Friday, June 29, 2018

Films Opening Friday at the SNF Parkway

WHERE: SNF Parkway Theatre, 5 W North Ave, Baltimore,

THE GOSPEL ACCORDING TO ANDRÉ
Director: Kate Novack 2017, 93 minutes

André Leon Talley has been a fixture in the world of fashion for so long that it’s difficult to imagine a time when he wasn’t defining the boundaries of great style. Kate Novack’s intimate portrait, The Gospel According to André takes viewers on an emotional journey from André’s roots growing up in the segregated Jim Crow South to become one of the most influential tastemakers and fashion curators of our times.

Visit mdfilmfest.com for showtimes.


Praise for THE GOSPEL ACCORDING TO ANDRÉ
Los Angeles Times: “It's a fascinating look at the self-invented André Leon Talley, a bold, daring creation who never let anything obstruct his passions, curiosities and whims.” —Katie Walsh

Hollywood Reporter: “The Gospel According to Andre should prove catnip for fashion buffs.”—Frank Scheck

EATING ANIMALS
Director: Christopher Dillon Quinn 2017, 94 minutes

Based on the bestselling book by Jonathan Safran Foer and narrated by co-producer Natalie Portman, Eating Animals is an urgent, eye-opening look at the environmental, economic, and public health consequences of factory farming. Tracing the history of food production in the United States, the film charts how farming has gone from local and sustainable to a corporate Frankenstein monster that offers cheap eggs, meat, and dairy at a steep cost: the exploitation of animals; the risky use of antibiotics and hormones; and the pollution of our air, soil, and water. Spotlighting farmers who have pushed backed against industrial agriculture with more humane practices, Eating Animals offers attainable, commonsense solutions to a growing crisis while making the case that ethical farming is not only an animal rights issue but one that affects every aspect of our lives.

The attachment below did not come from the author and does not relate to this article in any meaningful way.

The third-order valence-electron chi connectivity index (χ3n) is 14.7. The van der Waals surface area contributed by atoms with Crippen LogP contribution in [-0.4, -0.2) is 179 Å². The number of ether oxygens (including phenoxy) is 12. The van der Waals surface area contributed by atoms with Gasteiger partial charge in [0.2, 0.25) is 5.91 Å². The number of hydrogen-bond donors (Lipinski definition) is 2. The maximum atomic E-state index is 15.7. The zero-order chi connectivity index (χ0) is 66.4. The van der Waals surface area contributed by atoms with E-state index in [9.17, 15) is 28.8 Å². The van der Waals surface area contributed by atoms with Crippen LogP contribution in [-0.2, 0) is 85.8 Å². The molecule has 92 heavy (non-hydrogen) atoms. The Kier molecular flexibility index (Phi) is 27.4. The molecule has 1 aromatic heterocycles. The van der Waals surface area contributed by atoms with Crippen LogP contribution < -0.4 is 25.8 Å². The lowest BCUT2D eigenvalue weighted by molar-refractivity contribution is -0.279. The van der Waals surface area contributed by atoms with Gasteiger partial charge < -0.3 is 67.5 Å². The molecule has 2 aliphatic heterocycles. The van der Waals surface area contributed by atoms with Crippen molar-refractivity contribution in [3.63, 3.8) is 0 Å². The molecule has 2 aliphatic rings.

Visit mdfilmfest.com for showtimes.

Praise for EATING ANIMALS 
Los Angeles Times: “The message is clear, and memorably rendered: Care about where your meat comes from, because then you might eat less of it, feel better when you do eat it, and cause a little less suffering in the world.” —Robert Abele

Variety: “A movie like "Eating Animals," by making you think twice about what you're taking a bite of, has stood its ground and done its job.”—Owen Gleiberman

Nellie Killian and Sight Unseen present
SOFT FICTION & FROM ROMANCE TO RITUAL
1979 / 1985, 74 minutes, 16mm

WHEN: Thursday, July 5th - 7:30pm

SOFT FICTION, Chick Strand, 1979, 54 min, 16mm

“Chick Strand’s SOFT FICTION is a personal documentary that brilliantly portrays the survival power of female sensuality. It combines the documentary approach with a sensuous lyrical expressionism. Strand focuses her camera on people talking about their own experience, capturing subtle nuances in facial expressions and gestures that are rarely seen in cinema. The title SOFT FICTION works on several levels. It evokes the soft line between truth and fiction that characterizes Strand’s own approach to documentary, and suggests the idea of softcore fiction, which is appropriate to the film’s erotic content and style. It’s rare to find an erotic film with a female perspective dominating both the narrative discourse and the visual and audio rhythms with which the film is structured. Strand continues to celebrate in her brilliant, innovative personal documentaries her theme, the reaffirmation of the tough resilience of the human spirit.” – Marsha Kinder, Film Quarterly